Sounds to me like the OP is over swinging on par fives. Trying too hard, so to speak. Playing the 5s differently than the 3s, and 4s due to the longer yardages involved.
I might suggest thinking of the 5s as just a longer 4. Anything to approach the 5s like the other two shorter holes as far as the mental aspect goes.
I know when I play a 5, most of the time I go with 2, or 3 easy 3 wood swings. A close wedge stroke, and 1 putt for par.
The averages posted on the 3s, and 4s suggests that the OP has a decent full swing, shorter swing, and putting game. Perhaps just taking it easy, and getting on the green in 4 on those 5s, will save a stroke. Write down a 6, instead of 7 for now, while working towards writing down a 5.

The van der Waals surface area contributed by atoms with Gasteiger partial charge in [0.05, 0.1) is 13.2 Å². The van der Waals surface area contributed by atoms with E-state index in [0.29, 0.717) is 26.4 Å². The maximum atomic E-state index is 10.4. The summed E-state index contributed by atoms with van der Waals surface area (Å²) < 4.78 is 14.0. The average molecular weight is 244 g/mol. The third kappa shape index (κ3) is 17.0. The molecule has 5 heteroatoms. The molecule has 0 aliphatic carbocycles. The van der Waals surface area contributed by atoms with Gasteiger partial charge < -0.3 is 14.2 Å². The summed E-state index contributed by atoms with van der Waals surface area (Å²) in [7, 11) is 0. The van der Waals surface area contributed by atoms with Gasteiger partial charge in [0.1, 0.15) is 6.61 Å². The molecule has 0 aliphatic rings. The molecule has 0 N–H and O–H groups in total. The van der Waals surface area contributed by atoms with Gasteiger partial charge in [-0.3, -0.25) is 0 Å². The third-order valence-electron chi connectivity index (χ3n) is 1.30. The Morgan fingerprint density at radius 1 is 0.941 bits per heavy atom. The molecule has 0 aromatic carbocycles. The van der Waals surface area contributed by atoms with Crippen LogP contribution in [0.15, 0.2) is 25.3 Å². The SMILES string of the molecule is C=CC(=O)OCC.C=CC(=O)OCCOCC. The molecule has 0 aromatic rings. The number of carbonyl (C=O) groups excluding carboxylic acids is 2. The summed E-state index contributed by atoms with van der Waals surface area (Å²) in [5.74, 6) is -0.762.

The way I play, my anti-handicap would probably be 10-15 shots higher than my handicap. Since I started playing again after getting my shoulder fixed, I've played what can only be called schizophrenic golf.
I used to have a couple lessons at the beginning of every season when I was growing up in Kentucky. That was something I learned from reading books by Jack Nicklaus, where he said he went to Jack Grout before every season to set himself up properly. It sounded like good advice back then.
Now that I live in the sunshine and can play all year long, I take an occasional lesson when I realize I'm consistently doing something wrong. I recently went to my pro over hitting so many chunked, fat shots. He fixed me pretty quickly. (My swing must have looked really ugly) Now, I realize I've bladed a lot of shot chip shots and I'm about to go talk to him again.